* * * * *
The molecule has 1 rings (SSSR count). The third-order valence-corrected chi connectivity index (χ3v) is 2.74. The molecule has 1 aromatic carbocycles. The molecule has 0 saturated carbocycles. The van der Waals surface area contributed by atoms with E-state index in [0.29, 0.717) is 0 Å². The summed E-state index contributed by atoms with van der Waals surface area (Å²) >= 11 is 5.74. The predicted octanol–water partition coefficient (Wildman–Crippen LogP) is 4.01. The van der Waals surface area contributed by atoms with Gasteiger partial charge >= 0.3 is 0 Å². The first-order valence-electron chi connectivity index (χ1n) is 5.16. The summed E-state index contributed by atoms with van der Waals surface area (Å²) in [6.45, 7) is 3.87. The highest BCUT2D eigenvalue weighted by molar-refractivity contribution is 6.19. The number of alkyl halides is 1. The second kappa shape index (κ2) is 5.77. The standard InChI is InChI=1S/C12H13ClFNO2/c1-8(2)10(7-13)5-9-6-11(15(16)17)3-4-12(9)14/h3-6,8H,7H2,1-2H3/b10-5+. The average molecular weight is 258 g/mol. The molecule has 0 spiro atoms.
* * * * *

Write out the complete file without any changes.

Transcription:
The molecule has 1 rings (SSSR count). The third-order valence-corrected chi connectivity index (χ3v) is 2.74. The molecule has 1 aromatic carbocycles. The molecule has 0 saturated carbocycles. The van der Waals surface area contributed by atoms with E-state index in [0.29, 0.717) is 0 Å². The summed E-state index contributed by atoms with van der Waals surface area (Å²) >= 11 is 5.74. The predicted octanol–water partition coefficient (Wildman–Crippen LogP) is 4.01. The van der Waals surface area contributed by atoms with Gasteiger partial charge >= 0.3 is 0 Å². The first-order valence-electron chi connectivity index (χ1n) is 5.16. The summed E-state index contributed by atoms with van der Waals surface area (Å²) in [6.45, 7) is 3.87. The highest BCUT2D eigenvalue weighted by molar-refractivity contribution is 6.19. The number of alkyl halides is 1. The second kappa shape index (κ2) is 5.77. The standard InChI is InChI=1S/C12H13ClFNO2/c1-8(2)10(7-13)5-9-6-11(15(16)17)3-4-12(9)14/h3-6,8H,7H2,1-2H3/b10-5+. The average molecular weight is 258 g/mol. The molecule has 0 spiro atoms.